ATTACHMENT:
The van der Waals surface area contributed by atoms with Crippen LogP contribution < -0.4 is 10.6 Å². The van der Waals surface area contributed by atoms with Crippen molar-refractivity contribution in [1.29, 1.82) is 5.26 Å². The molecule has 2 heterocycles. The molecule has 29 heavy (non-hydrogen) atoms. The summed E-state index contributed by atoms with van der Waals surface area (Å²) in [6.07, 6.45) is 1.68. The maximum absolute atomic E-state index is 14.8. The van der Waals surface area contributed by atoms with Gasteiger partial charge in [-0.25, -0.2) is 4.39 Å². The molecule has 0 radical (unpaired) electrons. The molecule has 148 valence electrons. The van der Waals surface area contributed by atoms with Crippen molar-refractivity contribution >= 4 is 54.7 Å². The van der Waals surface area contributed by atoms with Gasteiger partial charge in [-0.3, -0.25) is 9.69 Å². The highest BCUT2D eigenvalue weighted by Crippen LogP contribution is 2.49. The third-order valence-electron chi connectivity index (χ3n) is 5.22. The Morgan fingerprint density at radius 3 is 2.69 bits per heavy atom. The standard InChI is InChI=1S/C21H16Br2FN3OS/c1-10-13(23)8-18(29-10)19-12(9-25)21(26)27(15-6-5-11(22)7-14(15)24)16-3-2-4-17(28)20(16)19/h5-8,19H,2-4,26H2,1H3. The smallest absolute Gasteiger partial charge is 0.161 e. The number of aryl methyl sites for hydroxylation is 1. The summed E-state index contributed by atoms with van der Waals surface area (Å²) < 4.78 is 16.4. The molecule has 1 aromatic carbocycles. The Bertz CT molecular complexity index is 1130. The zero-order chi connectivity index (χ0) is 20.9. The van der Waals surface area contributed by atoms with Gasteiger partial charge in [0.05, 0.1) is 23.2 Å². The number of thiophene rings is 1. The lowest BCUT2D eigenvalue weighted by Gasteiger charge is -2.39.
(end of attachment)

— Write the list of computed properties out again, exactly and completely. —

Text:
The van der Waals surface area contributed by atoms with Crippen LogP contribution < -0.4 is 10.6 Å². The van der Waals surface area contributed by atoms with Crippen molar-refractivity contribution in [1.29, 1.82) is 5.26 Å². The molecule has 2 heterocycles. The molecule has 29 heavy (non-hydrogen) atoms. The summed E-state index contributed by atoms with van der Waals surface area (Å²) in [6.07, 6.45) is 1.68. The maximum absolute atomic E-state index is 14.8. The van der Waals surface area contributed by atoms with Gasteiger partial charge in [-0.25, -0.2) is 4.39 Å². The molecule has 0 radical (unpaired) electrons. The molecule has 148 valence electrons. The van der Waals surface area contributed by atoms with Crippen molar-refractivity contribution >= 4 is 54.7 Å². The van der Waals surface area contributed by atoms with Gasteiger partial charge in [-0.3, -0.25) is 9.69 Å². The highest BCUT2D eigenvalue weighted by Crippen LogP contribution is 2.49. The third-order valence-electron chi connectivity index (χ3n) is 5.22. The Morgan fingerprint density at radius 3 is 2.69 bits per heavy atom. The standard InChI is InChI=1S/C21H16Br2FN3OS/c1-10-13(23)8-18(29-10)19-12(9-25)21(26)27(15-6-5-11(22)7-14(15)24)16-3-2-4-17(28)20(16)19/h5-8,19H,2-4,26H2,1H3. The smallest absolute Gasteiger partial charge is 0.161 e. The number of aryl methyl sites for hydroxylation is 1. The summed E-state index contributed by atoms with van der Waals surface area (Å²) < 4.78 is 16.4. The molecule has 1 aromatic carbocycles. The Bertz CT molecular complexity index is 1130. The zero-order chi connectivity index (χ0) is 20.9. The van der Waals surface area contributed by atoms with Gasteiger partial charge in [0.05, 0.1) is 23.2 Å². The number of thiophene rings is 1. The lowest BCUT2D eigenvalue weighted by Gasteiger charge is -2.39.